Availability of Training Equipment

A lack of certain equipment necessitates changes or does not allow the performance of some exercises.36 In the context of free weights, lack of floor or ceiling space may hamper lifts that could involve dropped weights or pushing weights overhead. For example, many Olympic lifts performed overhead (i.e. snatch, jerks) are performed with bumper plates that bounce on the ground to promote athlete safety if a lift is missed, or if maximal lifts are attempted. In any of these cases, the bar is often dropped to the floor where it bounces and could potentially injure others. Some machines may not be multi-dimensional enough to be sport-specific for the rehabilitating athlete,36 so the clinician will need to supplement training programs with appropriate exercises. For example, when the rehabilitating athlete needs to perform a chest press motion, it may be more appropriate to use the dumbbell or barbell bench press than a weight machine. These lifts, although utilizing the same musculature, require the athlete to make adjustments to complete the lift given that the axis of movement is not fixed and may follow an unpredictable course compared to a seated chest press using a weight machine which only has one axis of movement.

Training Frequency

Training frequency ultimately depends on the volume and load of exercises, the type of movement (multi vs. single joint) that prevails throughout the workout, the training level of the athlete, the goals of training, and the health status of the athlete.36 Traditionally, resistance training on alternating days is encouraged in the early stages of training to ensure recovery,36 but frequency may increase with increased training experience. Previous authors have demonstrated insignificant differences in strength gains observed between training 1, 2, 3, or 5 days per week if the volume was kept constant.18 When near maximal resistances are used, more recovery time is advocated.18,19,22,23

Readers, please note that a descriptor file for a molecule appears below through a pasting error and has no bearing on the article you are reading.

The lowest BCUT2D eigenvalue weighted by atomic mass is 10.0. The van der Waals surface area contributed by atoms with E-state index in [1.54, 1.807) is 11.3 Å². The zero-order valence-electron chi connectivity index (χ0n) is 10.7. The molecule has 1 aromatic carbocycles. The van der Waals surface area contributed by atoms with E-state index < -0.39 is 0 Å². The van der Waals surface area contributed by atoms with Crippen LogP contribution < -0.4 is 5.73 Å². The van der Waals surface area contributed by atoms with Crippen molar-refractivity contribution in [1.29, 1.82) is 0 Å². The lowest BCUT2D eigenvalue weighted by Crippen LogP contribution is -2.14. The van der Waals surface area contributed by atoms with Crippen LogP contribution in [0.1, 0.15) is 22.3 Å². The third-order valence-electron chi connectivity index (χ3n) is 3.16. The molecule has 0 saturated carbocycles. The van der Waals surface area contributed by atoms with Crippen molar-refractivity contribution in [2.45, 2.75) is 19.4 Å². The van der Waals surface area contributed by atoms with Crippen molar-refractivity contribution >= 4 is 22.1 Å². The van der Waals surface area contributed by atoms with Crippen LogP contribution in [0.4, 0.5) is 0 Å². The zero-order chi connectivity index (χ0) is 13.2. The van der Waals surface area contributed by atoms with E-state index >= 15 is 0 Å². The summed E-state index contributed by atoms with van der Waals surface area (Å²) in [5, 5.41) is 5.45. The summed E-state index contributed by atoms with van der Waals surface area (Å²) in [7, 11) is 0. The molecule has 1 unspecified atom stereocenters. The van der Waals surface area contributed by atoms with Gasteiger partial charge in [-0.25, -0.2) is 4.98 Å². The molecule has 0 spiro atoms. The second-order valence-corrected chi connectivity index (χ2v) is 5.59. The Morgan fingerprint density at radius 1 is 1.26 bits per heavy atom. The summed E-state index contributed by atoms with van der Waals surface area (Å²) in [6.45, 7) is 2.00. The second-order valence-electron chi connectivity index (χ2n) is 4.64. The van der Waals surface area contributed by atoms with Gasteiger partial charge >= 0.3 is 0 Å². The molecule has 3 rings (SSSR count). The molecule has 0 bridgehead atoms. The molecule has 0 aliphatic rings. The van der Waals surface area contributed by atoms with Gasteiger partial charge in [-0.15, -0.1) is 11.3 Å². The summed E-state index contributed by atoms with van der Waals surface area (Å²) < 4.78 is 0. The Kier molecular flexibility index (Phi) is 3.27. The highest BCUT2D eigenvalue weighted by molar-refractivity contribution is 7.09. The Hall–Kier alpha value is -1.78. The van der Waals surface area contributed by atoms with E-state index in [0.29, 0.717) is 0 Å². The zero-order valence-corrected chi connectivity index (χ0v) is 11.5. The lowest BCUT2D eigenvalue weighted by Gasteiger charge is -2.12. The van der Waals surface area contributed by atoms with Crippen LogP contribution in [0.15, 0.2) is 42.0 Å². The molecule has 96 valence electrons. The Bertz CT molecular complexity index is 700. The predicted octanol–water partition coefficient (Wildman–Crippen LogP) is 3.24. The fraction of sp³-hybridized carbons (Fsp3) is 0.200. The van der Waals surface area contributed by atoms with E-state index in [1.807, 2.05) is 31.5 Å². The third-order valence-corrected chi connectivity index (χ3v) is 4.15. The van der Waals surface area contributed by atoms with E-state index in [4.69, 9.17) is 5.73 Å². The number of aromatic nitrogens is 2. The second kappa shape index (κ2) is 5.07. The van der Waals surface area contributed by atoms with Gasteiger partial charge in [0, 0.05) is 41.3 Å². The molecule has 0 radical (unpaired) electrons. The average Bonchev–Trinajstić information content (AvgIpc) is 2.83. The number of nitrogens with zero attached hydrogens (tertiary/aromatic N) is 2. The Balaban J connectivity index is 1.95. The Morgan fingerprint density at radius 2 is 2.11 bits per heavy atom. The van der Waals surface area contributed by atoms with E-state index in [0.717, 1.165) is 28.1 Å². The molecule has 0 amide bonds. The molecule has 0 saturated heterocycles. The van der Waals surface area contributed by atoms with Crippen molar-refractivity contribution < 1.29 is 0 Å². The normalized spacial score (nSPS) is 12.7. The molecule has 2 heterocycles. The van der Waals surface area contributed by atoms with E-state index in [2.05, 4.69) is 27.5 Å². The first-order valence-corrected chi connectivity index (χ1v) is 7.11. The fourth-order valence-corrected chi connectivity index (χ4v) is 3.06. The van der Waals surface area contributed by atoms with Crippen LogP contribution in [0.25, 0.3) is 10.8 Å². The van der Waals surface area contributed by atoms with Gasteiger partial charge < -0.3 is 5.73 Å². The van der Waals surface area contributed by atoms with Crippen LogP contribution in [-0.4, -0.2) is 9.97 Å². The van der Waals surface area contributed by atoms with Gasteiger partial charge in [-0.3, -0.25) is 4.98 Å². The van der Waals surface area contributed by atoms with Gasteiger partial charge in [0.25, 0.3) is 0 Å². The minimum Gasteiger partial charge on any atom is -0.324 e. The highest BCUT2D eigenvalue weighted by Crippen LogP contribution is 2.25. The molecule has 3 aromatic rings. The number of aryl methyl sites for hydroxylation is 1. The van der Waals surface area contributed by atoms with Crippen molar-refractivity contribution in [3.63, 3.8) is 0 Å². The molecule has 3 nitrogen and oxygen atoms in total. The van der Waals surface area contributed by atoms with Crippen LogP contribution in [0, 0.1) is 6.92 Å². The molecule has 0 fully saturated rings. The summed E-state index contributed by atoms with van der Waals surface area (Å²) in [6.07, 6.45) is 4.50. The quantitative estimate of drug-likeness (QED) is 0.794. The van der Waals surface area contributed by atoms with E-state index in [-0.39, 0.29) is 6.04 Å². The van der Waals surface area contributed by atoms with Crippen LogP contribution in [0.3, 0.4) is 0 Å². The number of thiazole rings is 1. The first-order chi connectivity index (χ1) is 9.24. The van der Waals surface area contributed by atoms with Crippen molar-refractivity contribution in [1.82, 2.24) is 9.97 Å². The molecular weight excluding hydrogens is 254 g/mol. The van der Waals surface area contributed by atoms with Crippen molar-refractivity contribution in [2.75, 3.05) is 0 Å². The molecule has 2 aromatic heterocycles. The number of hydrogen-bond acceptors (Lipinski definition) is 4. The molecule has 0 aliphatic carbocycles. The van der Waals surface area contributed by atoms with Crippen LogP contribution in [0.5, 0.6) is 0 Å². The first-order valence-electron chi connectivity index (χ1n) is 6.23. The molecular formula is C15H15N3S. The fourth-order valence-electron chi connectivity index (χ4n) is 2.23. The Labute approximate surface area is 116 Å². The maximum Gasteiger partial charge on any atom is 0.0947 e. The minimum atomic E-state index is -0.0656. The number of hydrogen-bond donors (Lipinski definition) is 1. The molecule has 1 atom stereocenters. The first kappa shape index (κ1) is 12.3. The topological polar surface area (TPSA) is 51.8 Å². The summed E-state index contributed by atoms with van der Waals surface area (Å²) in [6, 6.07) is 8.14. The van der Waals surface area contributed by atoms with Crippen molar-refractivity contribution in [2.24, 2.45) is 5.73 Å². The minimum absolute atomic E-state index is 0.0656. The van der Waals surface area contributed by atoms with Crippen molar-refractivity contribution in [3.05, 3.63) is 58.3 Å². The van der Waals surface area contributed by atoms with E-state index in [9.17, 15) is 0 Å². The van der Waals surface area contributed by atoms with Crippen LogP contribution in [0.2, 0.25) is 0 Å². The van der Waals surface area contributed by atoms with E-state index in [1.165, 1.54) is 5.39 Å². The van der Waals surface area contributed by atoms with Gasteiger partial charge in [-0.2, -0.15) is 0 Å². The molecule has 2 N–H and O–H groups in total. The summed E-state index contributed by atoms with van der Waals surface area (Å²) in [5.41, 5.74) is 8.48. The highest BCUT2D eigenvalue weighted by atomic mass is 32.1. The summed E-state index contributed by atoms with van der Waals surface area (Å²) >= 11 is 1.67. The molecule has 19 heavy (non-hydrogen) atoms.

The sports physical therapist must also consider other concurrent training in which the athlete is involved. A young pitcher may not only be in season, but may also be working with a pitching coach once or twice a week in addition to resistance training. The frequency of training may need to be reduced to accommodate the athlete's schedule of training in order to ensure that proper rest and recovery is achieved. Similarly, an increase in training frequency may be warranted if the athlete appears to be reaching a plateau or making minimal gains in one or more of the training parameters (e.g. strength, power, endurance).

Exercise Order

The ability to perform the desired load and volume of each exercise is dependent on proper order of exercise.36 Proper coordination of the integration of multi-joint and isolated strengthening exercises requires careful planning on part of the sports physical therapist. Each individual athletes physical condition, as well as the their particular strengths and weaknesses will require consideration when designing the training program.36 Various methods of utilization of exercise order will be described.